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Mozilla not a browser, but an "application virtual machine"

by Edd Dumbill -- 2000/04/12

Following recent criticism of Netscape 6 PR1's user interface, Mozilla enthusiasts have been responding, saying that it's not just about a browser, but an entire application platform.

In an essay on MozillaZine, Chris Nelson said that he believed there has been a "fundamental misunderstanding of what Mozilla is, where it's going, and indeed what direction the Web and its 'standards' are leading us."

He went on to assert that Mozilla is not a browser:

... one rather prominent developer remarked, "Mozilla is a platform from which a browser can be easily made, but it isn't a browser". I would add to that, "it's a platform from which many Internet-ready applications can be created and deployed in a cross-platform manner."

Cameron Barrett, designer of Alphanumerica's Sullivan skin for Mozilla, concurred, in a posting on Userland's discussion group:

This is correct. Mozilla is more like an application platform that runs on multiple operating systems.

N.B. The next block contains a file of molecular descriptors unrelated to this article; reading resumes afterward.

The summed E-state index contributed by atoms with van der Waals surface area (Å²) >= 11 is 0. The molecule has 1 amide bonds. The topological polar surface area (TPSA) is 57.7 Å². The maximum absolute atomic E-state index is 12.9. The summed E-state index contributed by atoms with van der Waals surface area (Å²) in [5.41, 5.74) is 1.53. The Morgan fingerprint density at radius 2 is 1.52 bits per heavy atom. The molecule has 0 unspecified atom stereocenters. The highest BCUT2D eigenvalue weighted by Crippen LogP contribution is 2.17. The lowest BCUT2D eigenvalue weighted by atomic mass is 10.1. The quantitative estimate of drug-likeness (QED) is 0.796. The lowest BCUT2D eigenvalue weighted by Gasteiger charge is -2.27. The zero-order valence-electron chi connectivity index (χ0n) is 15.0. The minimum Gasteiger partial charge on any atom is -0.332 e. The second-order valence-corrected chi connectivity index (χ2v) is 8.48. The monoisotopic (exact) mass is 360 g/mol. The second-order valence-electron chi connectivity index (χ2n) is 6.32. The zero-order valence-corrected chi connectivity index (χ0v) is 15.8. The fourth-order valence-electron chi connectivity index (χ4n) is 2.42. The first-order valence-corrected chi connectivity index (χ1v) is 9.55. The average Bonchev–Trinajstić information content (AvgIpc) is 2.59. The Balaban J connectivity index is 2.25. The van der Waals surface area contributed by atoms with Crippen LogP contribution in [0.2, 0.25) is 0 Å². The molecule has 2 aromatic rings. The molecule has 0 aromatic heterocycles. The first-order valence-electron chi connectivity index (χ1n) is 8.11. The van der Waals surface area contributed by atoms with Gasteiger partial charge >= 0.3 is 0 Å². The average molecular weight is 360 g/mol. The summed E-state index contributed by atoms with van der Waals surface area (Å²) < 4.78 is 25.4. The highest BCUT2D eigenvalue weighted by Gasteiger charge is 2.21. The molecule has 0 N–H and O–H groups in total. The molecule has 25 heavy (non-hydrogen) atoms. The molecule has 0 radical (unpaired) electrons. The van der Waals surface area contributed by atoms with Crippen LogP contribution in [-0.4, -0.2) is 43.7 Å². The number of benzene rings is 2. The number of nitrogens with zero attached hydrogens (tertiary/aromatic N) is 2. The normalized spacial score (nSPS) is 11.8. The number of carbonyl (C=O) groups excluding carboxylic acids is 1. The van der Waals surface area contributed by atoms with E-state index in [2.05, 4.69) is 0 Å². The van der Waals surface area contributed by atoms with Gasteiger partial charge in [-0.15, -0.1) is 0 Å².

My co-worker, David Boswell, coined the new phrase "Application Virtual Machine" to explain what Mozilla actually is. Much like the Java Virtual Machine, Mozilla uses a cross-platform set of code that behaves and operates identically across all OS platforms it has been ported to.

There appears to be quite a gulf, however, between those who "get" what Mozilla is for, and those who just want another web browser. If the proponents of Mozilla as an applications platform can deliver genuinely new and valuable applications using it, then it's more likely that public perception of the new browser will change.

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